Focus on categories. Not brands.
After five unprofitable years, Tesco has announced that it will likely sell or shut down its 199 Fresh & Easy stores.
Tesco, the giant U.K. supermarket operator, reportedly lost $1.6 billion on its U.S. venture. A venture that started with great expectations.
“Our team went over to live in the U.S.,” former Tesco chief executive Terry Leahy told The Wall Street Journal. “We stayed in people’s homes. We went through their fridges. We did all the research, and we’re good at research.” He said the result would be, according to the Journal, “perfect store for the American consumer in the 21st century.”
What’s a Fresh & Easy?
We have supermarkets, convenience stores, organic food stores, coffee shops and dozens of other types of stores. But what’s a Fresh & Easy?
With roughly 10,000 square feet, about a fifth the size of a supermarket, a Fresh & Easy store didn’t seem to fit into any existing category.
And that’s the problem. Consumers think category first and brand second. Nobody walks into a Best Buy and says, “I want to buy a Sony.”
A clerk might say, “What kind of Sony would you like? A television set, a computer, a digital camera?”
Would a prospective customer then say: “I don’t know. Why don’t you show me all the Sonies you have in stock and I’ll decide which Sony to buy?”
Sony suffers from the same problem as Fresh & Easy. The brand doesn’t fit into any specific category in consumers’ minds. That’s one reason why Sony lost $1.1 billion in the past four years, in spite of the fact that Sony is one of the best-known and best-loved brands in the world.
We talk all the time about brands, but we seem to have forgotten the objective of a brand-building program. In our 1981 book, Positioning: The Battle for Your Mind, Jack Trout and I declared that the function of a brand was to fill an open hole or “position” in the consumer’s mind.
What’s a position, anyway?
It’s a category like supermarkets (filled with the Kroger brand) and convenience stores (7-Eleven) and organic-food stores (Whole Foods) and coffee shops (Starbucks at the high end, Dunkin’ Donuts at the low end.)
If Tesco wanted to make Fresh & Easy a big success, it should have asked itself, What new category are we trying to create? Instead, Tesco tried to what most brands try to do. Create the perception that its brand is “better” than others stores selling food products. That is, “fresher and easier.”
“Er” is the most overused suffix in a marketer’s toolbox. And one of the least effective. Faster. Cheaper. Tastier. Longer lasting. Etc.
• Faster than Google?
• Cheaper than Walmart?
• Tastier than Chobani?
Would any of these “er” strategies be effective? I think not. One reason is the credibility problem. Deep-down, every brand owner thinks his or her brand is the best. But saying so doesn’t make it so and doesn’t convinced the prospect that it is so.
Death of a category.
The best evidence a brand is intimately connected to a category is what happens when a category dies.
• What happened when the instant-photography category died? The Polaroid brand died.
• What happened when the word-processing category died? The Wang brand died.
• What happened when the film-photography category died? The Kodak brand died.
That’s the problem facing BlackBerry. The “smartphone with a physical keyboard” category is slowly dying out. Will the BlackBerry brand survive?
Creating a new category.
If you want to create a new brand that will dominate a marketplace, the first question to ask yourself is, How can we verbalize a new category in a simple and easy-to-understand way.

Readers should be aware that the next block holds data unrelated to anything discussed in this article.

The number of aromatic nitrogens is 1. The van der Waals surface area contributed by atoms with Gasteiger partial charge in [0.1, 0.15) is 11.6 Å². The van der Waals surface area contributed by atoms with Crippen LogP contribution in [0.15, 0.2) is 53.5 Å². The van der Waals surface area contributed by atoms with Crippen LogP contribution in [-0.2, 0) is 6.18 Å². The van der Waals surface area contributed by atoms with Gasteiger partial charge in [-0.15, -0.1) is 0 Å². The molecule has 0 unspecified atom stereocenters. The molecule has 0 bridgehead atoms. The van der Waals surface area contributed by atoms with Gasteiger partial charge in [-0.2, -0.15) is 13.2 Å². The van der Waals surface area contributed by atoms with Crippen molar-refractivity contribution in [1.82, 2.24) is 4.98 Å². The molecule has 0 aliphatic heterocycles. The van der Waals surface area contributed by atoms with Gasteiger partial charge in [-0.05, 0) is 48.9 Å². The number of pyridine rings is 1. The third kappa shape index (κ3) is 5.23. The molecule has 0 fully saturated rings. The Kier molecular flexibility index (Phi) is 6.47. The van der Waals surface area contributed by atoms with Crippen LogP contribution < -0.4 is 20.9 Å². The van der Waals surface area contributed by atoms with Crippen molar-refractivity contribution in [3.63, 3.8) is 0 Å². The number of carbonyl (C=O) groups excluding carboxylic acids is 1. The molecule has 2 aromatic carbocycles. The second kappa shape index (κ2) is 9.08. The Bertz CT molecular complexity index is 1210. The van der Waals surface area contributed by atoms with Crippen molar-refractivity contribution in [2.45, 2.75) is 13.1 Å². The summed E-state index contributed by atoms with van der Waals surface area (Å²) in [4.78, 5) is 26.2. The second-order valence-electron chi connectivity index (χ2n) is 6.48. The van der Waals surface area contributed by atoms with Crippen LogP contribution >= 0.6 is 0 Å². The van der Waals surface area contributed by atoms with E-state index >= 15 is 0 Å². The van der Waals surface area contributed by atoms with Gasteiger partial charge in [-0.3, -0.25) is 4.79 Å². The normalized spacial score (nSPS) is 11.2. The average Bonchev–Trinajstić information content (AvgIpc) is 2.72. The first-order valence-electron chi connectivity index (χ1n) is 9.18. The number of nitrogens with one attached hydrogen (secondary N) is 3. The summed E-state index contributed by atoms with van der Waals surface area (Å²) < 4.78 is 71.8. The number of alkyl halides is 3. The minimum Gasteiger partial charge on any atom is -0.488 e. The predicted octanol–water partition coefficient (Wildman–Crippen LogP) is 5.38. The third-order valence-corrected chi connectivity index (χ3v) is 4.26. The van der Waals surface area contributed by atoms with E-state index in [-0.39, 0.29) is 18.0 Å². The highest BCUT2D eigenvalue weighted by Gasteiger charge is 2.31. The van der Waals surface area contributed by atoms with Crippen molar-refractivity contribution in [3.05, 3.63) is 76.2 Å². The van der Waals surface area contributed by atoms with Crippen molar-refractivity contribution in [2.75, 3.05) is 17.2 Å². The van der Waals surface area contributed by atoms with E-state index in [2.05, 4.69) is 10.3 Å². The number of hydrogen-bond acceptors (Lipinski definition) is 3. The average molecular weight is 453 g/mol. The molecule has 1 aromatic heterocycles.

Forget the product, the features and the benefits. If the new product or service can’t be defined as a pioneer in a new category, it is unlikely to ever achieve a leadership position.
Some of the world’s most profitable brands were built by creating new categories: Activia (probiotic yogurt), Häagen-Dazs (expensive ice cream), Absolut (expensive vodka), Grey Goose (very-expensive vodka.)
And look at the successful brands on the net. In general, they are brands that created new categories.
• Facebook . . . networking.
• LinkedIn . . . professional networking.
• Pinterest . . . photo scrapbooks.
• Zillow . . . . . real-estate data.
• Spotify . . . . . music.
• YouTube . . . videos.
• Dropbox . . . . storage.
Instead of verbalizing the category, sometimes you can achieve your objective by visualizing the category.
Marlboro is the world’s largest-selling cigarette brand, outselling the No.2 brand (Winston) by 130 percent. When Marlboro was introduced in 1953, four strong cigarette brands dominated the market: Winston, Camel, Lucky Strike and Chesterfield. All four of these brands were “unisex,” in the sense that their advertising was directed to both men and women.
(I should have said “reintroduced in 1953,” because Marlboro was launched in 1924 as a woman’s cigarette, but never achieved more than 1 percent market share.)
With the sex change provided by Leo Burnett, Marlboro took off. There has never been a woman in a Marlboro ad or commercial. Only cowboys. Never cowgirls.
The cowboy is what my daughter Laura calls in her new book a “visual hammer.” It hammers a verbal idea that unlike competitive brands, Marlboro is a “masculine” cigarette.
“Masculine cigarette” is the category owned by Marlboro in the same sense that “feminine cigarette” is the category owned by Virginia Slims.
The “lime” is the visual hammer that hammers the verbal idea that Corona is the “authentic Mexican beer.”
The “chalice” is the visual hammer that hammers the verbal idea that Stella Artois is an “upscale imported beer.”
(I just returned from a trip to China and was amused to find both Corona and Stella Artois on the menu in the Beijing hotel we stayed in. A menu with only five other beer brands. Visuals speak louder than words.)
The next time you attend a brand-building meeting, you might want to ask, What is the name of the new category we are trying to create?